Lyrical comedy in three acts by Richard Strauss (1864–1949)
Text by Hugo von Hofmannsthal
In German with German and English surtitles. Duration 3 H. incl. intermission after 1st act after approx. 1 H. Introduction 45 min before the performance.
As a result of his gambling addiction, Count Waldner’s family is on the brink of financial ruin. With debtors breathing down their necks, they have been reduced to lodging in a hotel in Vienna. The Count and his wife have placed all their hopes in their elder daughter Arabella, whom they intend to marry off to a wealthy suitor at the earliest opportunity. In public, their younger daughter, Zdenka, is passed off as a boy by the name of Zdenko, as the family does not have the means to keep two daughters in a style befitting their social status.
On the one hand, the girls’ mother Adelaide learns from a card reader that Arabella is destined for a wealthy bridegroom, but that the connection will be put at risk by her younger sister. On the other, Count Waldner has taken the initiative and sent a letter to an old, extremely rich chum from his regiment, enclosing a picture of his elder daughter.
Arabella is surrounded by admirers, including Counts Elemer, Dominik and Lamoral, who compete for her favour. The penniless officer Matteo, with whom Arabella has had a brief liaison, continues to carry a torch for her. He is confused by Arabella’s cold behaviour, as he has been receiving passionate love letters from her for some time. Matteo, however, is unaware that the letters are in fact from Zdenka, who has fallen in love with him, but has been masquerading as Arabella’s brother and his ally. Arabella, who has no profound feelings for her admirers, doesn’t bring about any decision for the time being, but she does tell Zdenka about an unknown man whom she has seen near the hotel and whose gaze has touched her very deeply.
A certain Mandryka presents himself to Count Waldner. He is the nephew and heir of Waldner’s since deceased regiment chum – and the stranger whose gaze has had such a curious effect on Arabella. Mandryka opened the letter to his uncle and immediately fell in love with Arabella’s picture. He has travelled to Vienna from distant Croatia to ask Count Waldner for Arabella’s hand in marriage. Given the fact that he has – at least for the time being – helped Waldner out of his financial embarrassment, he is certain of his consent. And Waldner is only too pleased to introduce his daughter to Mandryka at the Fiaker Ball the same evening.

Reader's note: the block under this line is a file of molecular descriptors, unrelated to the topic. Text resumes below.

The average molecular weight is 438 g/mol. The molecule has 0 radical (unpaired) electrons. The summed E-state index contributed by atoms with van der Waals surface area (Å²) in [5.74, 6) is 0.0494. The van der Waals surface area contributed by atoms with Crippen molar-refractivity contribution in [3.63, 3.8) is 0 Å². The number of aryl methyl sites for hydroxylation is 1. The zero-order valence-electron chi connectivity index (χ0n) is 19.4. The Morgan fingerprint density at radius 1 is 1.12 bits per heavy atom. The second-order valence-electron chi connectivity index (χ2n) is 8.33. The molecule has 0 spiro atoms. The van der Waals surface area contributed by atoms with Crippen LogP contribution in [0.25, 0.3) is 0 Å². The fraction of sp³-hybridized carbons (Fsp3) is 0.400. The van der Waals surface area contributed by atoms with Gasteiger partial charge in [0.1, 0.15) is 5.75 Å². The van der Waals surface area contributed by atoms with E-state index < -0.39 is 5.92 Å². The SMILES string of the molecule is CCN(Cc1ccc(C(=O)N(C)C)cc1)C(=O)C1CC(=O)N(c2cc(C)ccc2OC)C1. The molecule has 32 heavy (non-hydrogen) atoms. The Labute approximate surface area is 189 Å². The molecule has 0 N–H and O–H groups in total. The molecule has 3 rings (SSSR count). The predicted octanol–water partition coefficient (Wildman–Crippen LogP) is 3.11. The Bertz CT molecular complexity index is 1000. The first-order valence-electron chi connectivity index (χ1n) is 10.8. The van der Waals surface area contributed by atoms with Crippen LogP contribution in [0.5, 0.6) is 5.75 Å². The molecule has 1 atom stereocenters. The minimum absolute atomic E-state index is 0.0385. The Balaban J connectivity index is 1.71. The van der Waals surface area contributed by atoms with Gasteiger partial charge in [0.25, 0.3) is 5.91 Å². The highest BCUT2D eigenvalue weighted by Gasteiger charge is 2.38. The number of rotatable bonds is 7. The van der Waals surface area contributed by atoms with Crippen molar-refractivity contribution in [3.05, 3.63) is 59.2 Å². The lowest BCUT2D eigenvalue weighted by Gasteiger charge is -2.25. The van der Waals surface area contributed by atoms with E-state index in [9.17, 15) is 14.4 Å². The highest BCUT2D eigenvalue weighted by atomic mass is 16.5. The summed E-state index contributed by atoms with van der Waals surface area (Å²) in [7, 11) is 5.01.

While Arabella is waiting for Zdenka, her thoughts revolve around her future – and her very different feelings for Elemer, Matteo and the unknown man.
The first encounter between Arabella and Mandryka at the ball brings about a rapid decision. Arabella and Mandryka sense that they are destined for one another. Mandryka tells Arabella about an ancient custom in his homeland, whereby a girl gives her bridegroom a glass of water from a fountain as a symbol of their betrothal. They swear unconditional loyalty to one another.
Within the next few hours, Arabella intends to bid farewell to the three counts – who have Fiaker-Milli crown her as queen of the ball.
Matteo is in despair over Arabella’s ignorant behaviour and decides to go away in order to forget her. Zdenka follows him, but instead of the promised letter hands him an envelope with the key to Arabella’s room. Zdenka intends to wait for him there in the dark – disguised as Arabella.
By chance, Mandryka has overheard their conversation and feels betrayed. When he learns that Arabella has left the ball and returned to the hotel, he sees his suspicions confirmed. He loses his composure and starts flirting with Fiaker-Milli. The mood at the ball becomes increasingly exuberant. Confronted by Adelaide, Mandryka plays the cynic. Count Waldner banks on being able to clarify the misunderstanding immediately and to find out what has happened from Arabella herself at the hotel.
Arabella returns from the ball in the early hours of the morning. She encounters Matteo, who is stunned to see her in the hotel foyer – having been lying in her arms only a few moments ago. For her part, Arabella understands neither his behaviour nor his suggestive remarks – a heated argument ensues.
At that moment, Arabella’s parents appear, followed by Mandryka, whose suspicions are confirmed when he encounters Arabella with Matteo.
Although Arabella is unaware of any wrongdoing, all the evidence appears to be unequivocally against her. Nor do Matteo’s reactions help to clarify the matter in any way. The situation escalates, and there is almost a duel. Only when Zdenka rushes in and reveals herself to be a woman is the misunderstanding clarified. Mandryka is deeply ashamed and requests Zdenka’s hand in marriage on behalf of the completely overwhelmed Matteo.
Arabella retires to her room. In despair, Mandryka believes that he has lost her for ever. However, to his astonishment, she returns and hands him a glass of water, as is the custom in his village. The lovers are now “engaged and united, in sorrow and joy, in transgression and forgiveness.”